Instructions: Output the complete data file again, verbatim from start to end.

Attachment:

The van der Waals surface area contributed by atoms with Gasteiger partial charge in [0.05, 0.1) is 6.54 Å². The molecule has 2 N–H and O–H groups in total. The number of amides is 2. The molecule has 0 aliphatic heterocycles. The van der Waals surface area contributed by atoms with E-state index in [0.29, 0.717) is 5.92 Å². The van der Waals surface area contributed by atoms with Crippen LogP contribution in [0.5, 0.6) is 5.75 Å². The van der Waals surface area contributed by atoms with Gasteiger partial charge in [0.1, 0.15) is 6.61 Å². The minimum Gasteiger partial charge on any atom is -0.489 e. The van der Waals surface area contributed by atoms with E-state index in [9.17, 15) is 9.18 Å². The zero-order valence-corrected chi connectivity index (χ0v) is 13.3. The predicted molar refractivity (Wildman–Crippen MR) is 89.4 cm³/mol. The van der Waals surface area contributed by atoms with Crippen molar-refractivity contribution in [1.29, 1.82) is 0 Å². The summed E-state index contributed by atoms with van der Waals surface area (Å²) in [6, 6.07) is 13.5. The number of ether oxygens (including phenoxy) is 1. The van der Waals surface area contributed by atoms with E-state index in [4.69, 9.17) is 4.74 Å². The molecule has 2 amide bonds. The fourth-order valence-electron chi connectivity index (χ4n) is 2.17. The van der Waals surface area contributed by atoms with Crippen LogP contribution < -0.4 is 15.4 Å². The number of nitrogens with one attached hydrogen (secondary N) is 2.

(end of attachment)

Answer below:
The van der Waals surface area contributed by atoms with Gasteiger partial charge in [0.05, 0.1) is 6.54 Å². The molecule has 2 N–H and O–H groups in total. The number of amides is 2. The molecule has 0 aliphatic heterocycles. The van der Waals surface area contributed by atoms with E-state index in [0.29, 0.717) is 5.92 Å². The van der Waals surface area contributed by atoms with Crippen LogP contribution in [0.5, 0.6) is 5.75 Å². The van der Waals surface area contributed by atoms with Gasteiger partial charge in [0.1, 0.15) is 6.61 Å². The minimum Gasteiger partial charge on any atom is -0.489 e. The van der Waals surface area contributed by atoms with E-state index in [9.17, 15) is 9.18 Å². The zero-order valence-corrected chi connectivity index (χ0v) is 13.3. The predicted molar refractivity (Wildman–Crippen MR) is 89.4 cm³/mol. The van der Waals surface area contributed by atoms with Crippen molar-refractivity contribution in [1.29, 1.82) is 0 Å². The summed E-state index contributed by atoms with van der Waals surface area (Å²) in [6, 6.07) is 13.5. The number of ether oxygens (including phenoxy) is 1. The van der Waals surface area contributed by atoms with E-state index in [4.69, 9.17) is 4.74 Å². The molecule has 2 amide bonds. The fourth-order valence-electron chi connectivity index (χ4n) is 2.17. The van der Waals surface area contributed by atoms with Crippen LogP contribution < -0.4 is 15.4 Å². The number of nitrogens with one attached hydrogen (secondary N) is 2.